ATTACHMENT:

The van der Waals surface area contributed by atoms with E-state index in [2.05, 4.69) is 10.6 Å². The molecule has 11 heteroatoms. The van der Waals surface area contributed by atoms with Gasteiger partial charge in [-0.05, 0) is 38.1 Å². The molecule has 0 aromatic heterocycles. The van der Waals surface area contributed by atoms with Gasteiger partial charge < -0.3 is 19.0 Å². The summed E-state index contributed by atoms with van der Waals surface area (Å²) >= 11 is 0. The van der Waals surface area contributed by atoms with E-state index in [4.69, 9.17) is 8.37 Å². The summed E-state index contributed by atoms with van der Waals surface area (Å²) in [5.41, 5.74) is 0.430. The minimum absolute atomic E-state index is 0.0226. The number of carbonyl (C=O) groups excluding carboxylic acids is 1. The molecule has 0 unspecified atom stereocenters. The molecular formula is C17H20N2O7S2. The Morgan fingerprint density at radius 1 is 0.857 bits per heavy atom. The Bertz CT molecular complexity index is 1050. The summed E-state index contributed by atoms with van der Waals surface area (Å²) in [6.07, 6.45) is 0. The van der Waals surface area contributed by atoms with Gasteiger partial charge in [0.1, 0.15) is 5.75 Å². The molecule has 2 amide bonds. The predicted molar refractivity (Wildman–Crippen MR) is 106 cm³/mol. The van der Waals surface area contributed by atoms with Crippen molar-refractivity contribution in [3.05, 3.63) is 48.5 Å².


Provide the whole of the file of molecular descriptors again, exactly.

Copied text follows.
The van der Waals surface area contributed by atoms with E-state index in [2.05, 4.69) is 10.6 Å². The molecule has 11 heteroatoms. The van der Waals surface area contributed by atoms with Gasteiger partial charge in [-0.05, 0) is 38.1 Å². The molecule has 0 aromatic heterocycles. The van der Waals surface area contributed by atoms with Gasteiger partial charge < -0.3 is 19.0 Å². The summed E-state index contributed by atoms with van der Waals surface area (Å²) >= 11 is 0. The van der Waals surface area contributed by atoms with E-state index in [4.69, 9.17) is 8.37 Å². The summed E-state index contributed by atoms with van der Waals surface area (Å²) in [5.41, 5.74) is 0.430. The minimum absolute atomic E-state index is 0.0226. The number of carbonyl (C=O) groups excluding carboxylic acids is 1. The molecule has 0 unspecified atom stereocenters. The molecular formula is C17H20N2O7S2. The Morgan fingerprint density at radius 1 is 0.857 bits per heavy atom. The Bertz CT molecular complexity index is 1050. The summed E-state index contributed by atoms with van der Waals surface area (Å²) in [6.07, 6.45) is 0. The van der Waals surface area contributed by atoms with Gasteiger partial charge in [0.1, 0.15) is 5.75 Å². The molecule has 2 amide bonds. The predicted molar refractivity (Wildman–Crippen MR) is 106 cm³/mol. The van der Waals surface area contributed by atoms with Crippen molar-refractivity contribution in [3.05, 3.63) is 48.5 Å².